Through a programme of deep relaxation, breath work, self-hypnosis and antenatal education, hypno-birthing allows a woman to summon her natural instincts and give birth in safety and with ease. Hypno-birthing is based on the belief that pain and fear are not natural components of birthing, that birth should be a fulfilling and empowering experience. When a mother is properly prepared physically, mentally and spiritually, she can experience the birth more easily and comfortably.
Hypno-birthing has its roots in the early 1900s when English obstetrician Dr Grantly Dick-Read's research showed how women who were calm seemed to experience far less pain in childbirth than women who were frightened. US hypnotherapist Marie Mongan took up this idea and developed hypno-birthing in the early 1990s. Through self-hypnosis women were taught to put themselves into a deeply relaxed state which greatly lessened the pain of childbirth.
Women opt for hypno-birthing to...
- Eliminate the fear-tension-pain syndrome of giving birth.
- Eliminate or greatly reduce the need for chemical painkillers.
- Shorten the first stage of labour.
- Eliminate fatigue during labour, leaving the mother relaxed, awake and with energy for the birth.
- Avoid the risk of hyperventilation from "shallow" breathing.
- Promote bonding of mother, baby and the birth companion.
- Create a more integral role for the birth companion, who becomes a trusted assistant, rather than onlooker.
- Foster a quicker postnatal recovery.
- Return birthing to being the beautiful, peaceful experience nature always intended.
What do you learn at a hypno-birthing class?
Auckland-based Amanda Collier is one of 18 registered hypno-birthing practitioners in New Zealand. She's also a registered nurse. She says her clients are split 60/40 between first-timers and couples having their second or subsequent child.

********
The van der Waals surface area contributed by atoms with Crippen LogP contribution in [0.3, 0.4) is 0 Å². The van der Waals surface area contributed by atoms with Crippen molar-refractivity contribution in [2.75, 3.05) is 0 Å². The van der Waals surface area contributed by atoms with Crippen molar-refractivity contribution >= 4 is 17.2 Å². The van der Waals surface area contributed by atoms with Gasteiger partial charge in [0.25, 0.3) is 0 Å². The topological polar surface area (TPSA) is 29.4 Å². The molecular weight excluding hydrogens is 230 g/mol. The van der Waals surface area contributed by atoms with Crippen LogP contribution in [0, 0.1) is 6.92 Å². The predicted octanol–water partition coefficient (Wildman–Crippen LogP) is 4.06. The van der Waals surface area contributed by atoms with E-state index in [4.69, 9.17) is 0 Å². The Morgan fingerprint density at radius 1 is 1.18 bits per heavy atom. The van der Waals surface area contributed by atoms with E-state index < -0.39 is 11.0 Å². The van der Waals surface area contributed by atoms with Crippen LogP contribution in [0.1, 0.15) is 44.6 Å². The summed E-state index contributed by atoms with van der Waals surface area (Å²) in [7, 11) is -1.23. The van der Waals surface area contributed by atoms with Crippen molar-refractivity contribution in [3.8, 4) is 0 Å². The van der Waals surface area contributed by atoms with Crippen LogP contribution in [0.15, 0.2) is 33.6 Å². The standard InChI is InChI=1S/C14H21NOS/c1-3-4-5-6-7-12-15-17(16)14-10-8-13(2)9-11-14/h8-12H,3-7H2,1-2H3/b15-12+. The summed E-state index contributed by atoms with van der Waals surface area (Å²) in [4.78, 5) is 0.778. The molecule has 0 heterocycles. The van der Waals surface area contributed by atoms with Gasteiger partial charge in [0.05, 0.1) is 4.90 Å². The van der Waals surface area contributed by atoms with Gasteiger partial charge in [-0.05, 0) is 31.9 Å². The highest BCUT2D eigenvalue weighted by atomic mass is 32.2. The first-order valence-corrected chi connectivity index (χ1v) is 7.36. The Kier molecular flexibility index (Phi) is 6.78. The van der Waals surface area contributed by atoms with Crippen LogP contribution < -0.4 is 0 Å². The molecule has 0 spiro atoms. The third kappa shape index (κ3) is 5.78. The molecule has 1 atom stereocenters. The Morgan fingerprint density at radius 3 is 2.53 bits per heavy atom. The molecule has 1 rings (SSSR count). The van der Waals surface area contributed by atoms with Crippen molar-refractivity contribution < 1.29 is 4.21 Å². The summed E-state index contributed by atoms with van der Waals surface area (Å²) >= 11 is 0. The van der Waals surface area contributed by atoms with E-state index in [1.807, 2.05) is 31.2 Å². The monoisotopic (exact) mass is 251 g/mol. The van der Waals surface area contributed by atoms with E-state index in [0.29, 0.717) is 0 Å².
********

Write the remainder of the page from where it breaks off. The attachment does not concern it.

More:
Amanda says she has mums and dads writing to her, raving about what a wonderful birth experience they've had. In fact, one first-time mum even said just three weeks after giving birth it was so fabulous she "couldn't wait to do it again".
Amanda says hypno-birthing should be undertaken as well as, rather than instead of, other antenatal or medical care. During a hypno-birthing class you will be taught a variety of techniques in relaxation, breathing and visualisation to help you stay in control of your labour and birth. For instance, if you imagine you are swinging gently in a hammock, your body responds as if you are because the subconscious doesn't know what is real and what is not.
There is also a big focus on arming the father/partner with the tools he needs to help the woman deliver in as calm a state as possible. They will be taught how to anchor Mum in that relaxed place where she's free to go within herself and doesn't need to think about anything else. For instance, your birth partner might press you on the shoulder while saying "relax deeply". When you hear the voice and feel the touch of someone you trust and who you know loves you, it will help keep you calm.
These tricks of building trust between you and your partner will help release endorphins in your body which are a natural blocker of pain.
Amanda says the thing that impedes birth most is fear and tension and hypno-birthing is merely a school of thought that encourages you to use your mind to overcome those barriers. She says many women have a hypno-birth without actually realising it.
"Mother Nature lets you do that," says Amanda.
She says it's important for women to find a midwife or LMC who will support them in their aim to have a hypno-birth. She says some midwives think everyone should have an epidural, but the more women there are who experience a positive hypno-birth the more midwives learn that hypno-birthing is to be encouraged.
"At the end of the day it makes their job easier."
AS FEATURED IN ISSUE 14 OF OHbaby! MAGAZINE. CHECK OUT OTHER ARTICLES IN THIS ISSUE BELOW